Eastern Orthodox Liturgical Chant

Music has been a part of my life ever since I was a little child, a significant witness to the passing of the years. I can still remember. Whether it was listening to the Divine Liturgy, which Mother would play on her treasured vinyl records (LPs), or to the easy listening stations at the Reno Café, where the old Philips radio was forever on. And later by choice, when I was older, music would accompany me everywhere from the city across the ocean and into the desert. Whatever the condition of the heart, as King David one of the authors of the Psalms well knew, there is consolation in music. But I have even from my childhood noted a difference between what we might call sacred and secular music.[1] It seemed the natural distinction to make. And the manifest difference between the two? In very simple terms, sacred music relates to God, to ‘the divine’, whereas secular music will typically relate to the human, ‘to the earthly’. Sacred music as well, has a tradition of being accepted as a music genre set apart for worship by a large group of a believing community. It is conventionally in the form of a chant (“a rhythmic speaking or singing”).[2] Another difference between the sacred and the secular is that the former is text confirmed in scripture and liturgical texts, and does not stimulate or arouse violence or wickedness,[3] which secular music can do.

This is a tremendous topic and one which can stimulate much discussion, especially when it comes to definitions and to people’s biases of what actually constitutes the sacred.[4] It could be as difficult as trying to get behind Dostoyevsky’s enigmatic “[b]eauty will save the world” spoken by the Christ-like figure the epileptic Prince Myshkin. But technically, at least, chant, is one of the signature characteristics of sacred music together with its connection to ritual and cultic practices. I can be moved to tears, for example, when I listen to Kris Kristofferson’s country gospel “Why Me, Lord?”[5] Or Barbara Streisand’s haunting rendition of “Avinu Malkeinu”.[6] Where would musicologists place these songs in a canon of religious music? I know they swell up an enduring gratitude in my own heart. The spine-tingling Christos Anesti sung by Irene Papas [7] which was adapted by Vangelis from the traditional hymn is another piece of music which can test the boundaries for the definition of a music style or form. Nor as a Christian, is the magnificent Azan from Sheikh Abdul majeed,[8] or listening to Cantor Moishe Oysher,[9] something which does not deeply touch and act upon my spirit. Gregorian chant synonymous with the Roman Catholic Church plays a part in my devotions, as do the inspiring chants of the Taizé community. From the masters of classical music there is an impressive list of great requiems in the dramatic tradition of the concert oratorio. The purpose behind sacred music, or at least that music which is specifically set aside for worship, is to lead to interior reflection and spiritual growth.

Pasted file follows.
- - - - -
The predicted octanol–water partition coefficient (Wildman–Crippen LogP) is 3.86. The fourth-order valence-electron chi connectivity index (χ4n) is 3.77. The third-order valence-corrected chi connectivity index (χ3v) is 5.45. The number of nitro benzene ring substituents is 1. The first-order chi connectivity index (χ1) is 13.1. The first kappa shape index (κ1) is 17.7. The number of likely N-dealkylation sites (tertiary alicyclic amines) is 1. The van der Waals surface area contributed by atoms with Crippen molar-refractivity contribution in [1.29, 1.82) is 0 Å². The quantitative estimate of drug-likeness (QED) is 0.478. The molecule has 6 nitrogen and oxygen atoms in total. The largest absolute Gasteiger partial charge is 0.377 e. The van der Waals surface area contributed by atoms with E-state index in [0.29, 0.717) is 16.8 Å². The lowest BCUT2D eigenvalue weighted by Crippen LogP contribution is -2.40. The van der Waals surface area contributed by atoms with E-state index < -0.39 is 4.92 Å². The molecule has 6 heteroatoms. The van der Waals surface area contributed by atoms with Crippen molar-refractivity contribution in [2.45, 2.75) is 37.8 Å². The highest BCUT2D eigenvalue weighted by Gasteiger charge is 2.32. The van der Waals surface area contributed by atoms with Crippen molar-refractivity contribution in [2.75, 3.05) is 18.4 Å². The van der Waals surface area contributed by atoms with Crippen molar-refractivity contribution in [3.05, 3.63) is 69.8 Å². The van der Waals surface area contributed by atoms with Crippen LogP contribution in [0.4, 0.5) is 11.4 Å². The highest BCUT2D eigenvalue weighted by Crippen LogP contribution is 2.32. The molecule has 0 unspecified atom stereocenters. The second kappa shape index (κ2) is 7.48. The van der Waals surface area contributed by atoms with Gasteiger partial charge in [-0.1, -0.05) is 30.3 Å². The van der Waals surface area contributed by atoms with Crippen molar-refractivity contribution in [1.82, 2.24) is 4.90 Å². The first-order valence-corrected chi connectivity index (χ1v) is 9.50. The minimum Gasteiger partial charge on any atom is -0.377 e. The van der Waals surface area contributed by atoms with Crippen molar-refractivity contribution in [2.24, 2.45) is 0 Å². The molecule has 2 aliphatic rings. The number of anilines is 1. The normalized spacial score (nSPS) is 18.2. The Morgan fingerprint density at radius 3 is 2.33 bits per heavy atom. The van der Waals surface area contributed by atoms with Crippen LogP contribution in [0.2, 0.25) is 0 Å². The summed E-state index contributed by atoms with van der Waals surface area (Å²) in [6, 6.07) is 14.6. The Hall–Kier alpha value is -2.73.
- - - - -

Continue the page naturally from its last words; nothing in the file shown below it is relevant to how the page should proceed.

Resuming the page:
“Nothing elevates the soul,” writes Saint John Chrysostom, “nothing gives it wings as a liturgical hymn does.” In modern terms this could be transliterated into Hunter S. Thompson’s poetics on music as “energy” and “fuel”.

The intention behind this little introduction was to share some paragons of the sacred music from my own community of worship, the Eastern Orthodox Church. Outwardly traceable to the classical age of the Greeks but strongly influenced by the “Jewish Synagogue chant and psalmody”, eastern liturgical chant in its present recognizable form was developed in the earliest years of the Byzantine Empire.[10] Below are samples of the chant which is not to be confused with the Byzantine music of the courtly ceremonials.[11]  If you do not have time to listen to all the pieces, then might I suggest the cantor who is considered the principal of his generation, Theodoros Vasilikos, and the angelic Cherubic Hymn from the Novospassky Monastery Choir: